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Salman Toor is a Pakistani artist based in New York City. His work primarily focuses on intimate vignettes of queer brown men living in NYC and South Asia. His figures grapple with these identities, whether that be clandestine affairs interrupted by the police or the xenophobia that lingers at TSA checkpoints. Even in the more romantic vignettes, this tension is palpable. In the video above, Toor himself likens these characters to marionettes who have “forgotten who they are.” Although certain scenes might seem lively, like people gathered at a poetry reading or friends dancing in an apartment, these figures often seem dazed and disconnected from the events surrounding them. This dreamlike haze is underscored by Toor’s distinctive color palette and gestural brushstrokes. While Toor claims that these scenes are made up, he renders them with such charming detail one can easily imagine these events occurring right before them. This interplay between romance and tension, nostalgia and alienation make Toor’s work dynamic and enthralling. Toor’s work is currently on display at the Whitney Museum in New York City until April 4th of this year.

3. Zarina

Source: Tate / Youtube

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Zarina Hashmi, known professionally as Zarina, was an Indian artist based in New York City who sadly passed away in April of 2020. Zarina’s artistic legacy is, in a sense, her life’s story. Her work was often autobiographical in that it was informed by her identity as a Muslim woman in a minority community following the Partition of India. These themes of relocation and exile are demonstrated by her vocabulary of “maps, abstract geometries, stark lines, and a muted palette.” The beautiful simplicity of her works reinforces the emotion and politics that motivated them. Moving past her ancestry as a Muslim-born Indian woman, her art also references various international cities that she has called home through the years. Such works include floor plans and maps of cities like Paris and New York.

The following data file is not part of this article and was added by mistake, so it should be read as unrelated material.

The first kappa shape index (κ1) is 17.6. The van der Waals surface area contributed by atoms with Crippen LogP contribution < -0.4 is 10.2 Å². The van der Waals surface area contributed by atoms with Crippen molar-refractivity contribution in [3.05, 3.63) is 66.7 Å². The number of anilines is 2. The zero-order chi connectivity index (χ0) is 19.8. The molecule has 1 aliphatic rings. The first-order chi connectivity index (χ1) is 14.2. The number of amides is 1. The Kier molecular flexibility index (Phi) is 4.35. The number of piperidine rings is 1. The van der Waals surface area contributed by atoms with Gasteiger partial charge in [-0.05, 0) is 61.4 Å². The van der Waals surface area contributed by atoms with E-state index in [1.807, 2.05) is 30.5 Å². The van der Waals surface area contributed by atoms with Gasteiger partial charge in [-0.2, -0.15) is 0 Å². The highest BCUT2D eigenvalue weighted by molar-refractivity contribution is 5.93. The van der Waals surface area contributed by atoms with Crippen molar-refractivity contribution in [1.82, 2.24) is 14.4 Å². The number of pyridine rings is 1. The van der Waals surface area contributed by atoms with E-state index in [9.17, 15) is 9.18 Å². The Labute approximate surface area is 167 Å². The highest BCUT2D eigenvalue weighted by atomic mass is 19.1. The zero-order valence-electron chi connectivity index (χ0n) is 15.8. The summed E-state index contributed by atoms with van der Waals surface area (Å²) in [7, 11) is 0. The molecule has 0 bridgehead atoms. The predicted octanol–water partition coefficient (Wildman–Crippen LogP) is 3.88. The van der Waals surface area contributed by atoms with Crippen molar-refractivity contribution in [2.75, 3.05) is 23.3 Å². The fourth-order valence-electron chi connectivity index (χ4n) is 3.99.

4. Shamsia Hassani

Source: Creators / Youtube

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Shamsia Hassani is a graffiti artist in Afghanistan. As she mentions in the video, she proudly paints large-scale art in public spaces to help bring art to the people of Afghanistan, who often “are not able to go to museums and galleries.” Over time, Hassani has developed a unique personal style that typically centers a female subject, often with a guitar or piano. Hassani’s art recontextualizes women’s place in Afghan society, specifically by portraying her women with “power, ambitions, and willingness to achieve goals.” Her art has also added vibrant color and positive messaging to Afghanistan’s post-war landscape. In addition to her artistic career, Hassani is also an art professor at Kabul University.